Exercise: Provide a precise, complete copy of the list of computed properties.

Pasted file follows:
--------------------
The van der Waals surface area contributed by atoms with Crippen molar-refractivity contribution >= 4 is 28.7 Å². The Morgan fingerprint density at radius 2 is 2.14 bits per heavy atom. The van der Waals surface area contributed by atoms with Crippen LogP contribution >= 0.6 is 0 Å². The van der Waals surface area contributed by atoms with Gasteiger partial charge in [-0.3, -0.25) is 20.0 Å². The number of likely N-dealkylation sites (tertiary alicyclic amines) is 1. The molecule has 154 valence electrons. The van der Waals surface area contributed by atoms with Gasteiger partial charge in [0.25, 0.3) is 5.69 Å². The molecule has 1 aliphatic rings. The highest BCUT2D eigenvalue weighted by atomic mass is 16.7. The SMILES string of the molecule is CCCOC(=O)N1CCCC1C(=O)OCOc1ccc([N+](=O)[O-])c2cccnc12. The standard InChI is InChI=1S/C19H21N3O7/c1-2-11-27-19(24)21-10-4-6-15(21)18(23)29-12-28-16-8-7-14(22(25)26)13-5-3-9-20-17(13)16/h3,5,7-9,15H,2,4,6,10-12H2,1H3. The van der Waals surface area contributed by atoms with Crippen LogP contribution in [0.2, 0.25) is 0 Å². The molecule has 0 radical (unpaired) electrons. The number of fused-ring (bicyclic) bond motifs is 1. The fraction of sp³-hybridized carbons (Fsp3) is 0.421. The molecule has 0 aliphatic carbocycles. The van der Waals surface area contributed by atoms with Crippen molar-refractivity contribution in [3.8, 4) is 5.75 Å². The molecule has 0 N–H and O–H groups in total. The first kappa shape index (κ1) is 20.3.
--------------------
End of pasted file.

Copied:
The van der Waals surface area contributed by atoms with Crippen molar-refractivity contribution >= 4 is 28.7 Å². The Morgan fingerprint density at radius 2 is 2.14 bits per heavy atom. The van der Waals surface area contributed by atoms with Crippen LogP contribution >= 0.6 is 0 Å². The van der Waals surface area contributed by atoms with Gasteiger partial charge in [-0.3, -0.25) is 20.0 Å². The number of likely N-dealkylation sites (tertiary alicyclic amines) is 1. The molecule has 154 valence electrons. The van der Waals surface area contributed by atoms with Gasteiger partial charge in [0.25, 0.3) is 5.69 Å². The molecule has 1 aliphatic rings. The highest BCUT2D eigenvalue weighted by atomic mass is 16.7. The SMILES string of the molecule is CCCOC(=O)N1CCCC1C(=O)OCOc1ccc([N+](=O)[O-])c2cccnc12. The standard InChI is InChI=1S/C19H21N3O7/c1-2-11-27-19(24)21-10-4-6-15(21)18(23)29-12-28-16-8-7-14(22(25)26)13-5-3-9-20-17(13)16/h3,5,7-9,15H,2,4,6,10-12H2,1H3. The van der Waals surface area contributed by atoms with Crippen LogP contribution in [0.2, 0.25) is 0 Å². The molecule has 0 radical (unpaired) electrons. The number of fused-ring (bicyclic) bond motifs is 1. The fraction of sp³-hybridized carbons (Fsp3) is 0.421. The molecule has 0 aliphatic carbocycles. The van der Waals surface area contributed by atoms with Crippen molar-refractivity contribution in [3.8, 4) is 5.75 Å². The molecule has 0 N–H and O–H groups in total. The first kappa shape index (κ1) is 20.3.